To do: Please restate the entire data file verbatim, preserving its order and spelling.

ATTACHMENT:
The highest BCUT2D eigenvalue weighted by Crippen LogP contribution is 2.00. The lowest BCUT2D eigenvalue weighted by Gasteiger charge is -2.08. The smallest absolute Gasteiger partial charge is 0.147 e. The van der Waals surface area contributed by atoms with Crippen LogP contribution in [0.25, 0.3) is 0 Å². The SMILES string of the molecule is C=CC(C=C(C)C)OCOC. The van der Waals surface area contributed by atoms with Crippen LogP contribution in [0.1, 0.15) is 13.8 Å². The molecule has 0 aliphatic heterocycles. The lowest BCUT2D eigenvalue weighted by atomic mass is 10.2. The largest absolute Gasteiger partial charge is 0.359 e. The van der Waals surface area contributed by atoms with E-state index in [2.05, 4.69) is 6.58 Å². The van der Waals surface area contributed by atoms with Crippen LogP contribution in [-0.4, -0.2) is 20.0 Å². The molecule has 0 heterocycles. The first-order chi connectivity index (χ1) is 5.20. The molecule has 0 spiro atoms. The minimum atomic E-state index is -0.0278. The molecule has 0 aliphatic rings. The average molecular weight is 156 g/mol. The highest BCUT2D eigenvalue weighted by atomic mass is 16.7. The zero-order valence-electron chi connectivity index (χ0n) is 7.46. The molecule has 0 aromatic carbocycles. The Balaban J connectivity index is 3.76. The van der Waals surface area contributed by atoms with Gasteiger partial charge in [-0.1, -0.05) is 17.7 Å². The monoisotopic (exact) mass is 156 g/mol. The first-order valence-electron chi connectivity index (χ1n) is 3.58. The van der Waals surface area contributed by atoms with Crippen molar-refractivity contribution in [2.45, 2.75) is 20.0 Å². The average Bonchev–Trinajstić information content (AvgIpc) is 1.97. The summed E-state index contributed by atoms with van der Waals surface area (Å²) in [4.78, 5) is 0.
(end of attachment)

The highest BCUT2D eigenvalue weighted by Crippen LogP contribution is 2.00. The lowest BCUT2D eigenvalue weighted by Gasteiger charge is -2.08. The smallest absolute Gasteiger partial charge is 0.147 e. The van der Waals surface area contributed by atoms with Crippen LogP contribution in [0.25, 0.3) is 0 Å². The SMILES string of the molecule is C=CC(C=C(C)C)OCOC. The van der Waals surface area contributed by atoms with Crippen LogP contribution in [0.1, 0.15) is 13.8 Å². The molecule has 0 aliphatic heterocycles. The lowest BCUT2D eigenvalue weighted by atomic mass is 10.2. The largest absolute Gasteiger partial charge is 0.359 e. The van der Waals surface area contributed by atoms with E-state index in [2.05, 4.69) is 6.58 Å². The van der Waals surface area contributed by atoms with Crippen LogP contribution in [-0.4, -0.2) is 20.0 Å². The molecule has 0 heterocycles. The first-order chi connectivity index (χ1) is 5.20. The molecule has 0 spiro atoms. The minimum atomic E-state index is -0.0278. The molecule has 0 aliphatic rings. The average molecular weight is 156 g/mol. The highest BCUT2D eigenvalue weighted by atomic mass is 16.7. The zero-order valence-electron chi connectivity index (χ0n) is 7.46. The molecule has 0 aromatic carbocycles. The Balaban J connectivity index is 3.76. The van der Waals surface area contributed by atoms with Gasteiger partial charge in [-0.1, -0.05) is 17.7 Å². The monoisotopic (exact) mass is 156 g/mol. The first-order valence-electron chi connectivity index (χ1n) is 3.58. The van der Waals surface area contributed by atoms with Crippen molar-refractivity contribution in [2.45, 2.75) is 20.0 Å². The average Bonchev–Trinajstić information content (AvgIpc) is 1.97. The summed E-state index contributed by atoms with van der Waals surface area (Å²) in [4.78, 5) is 0.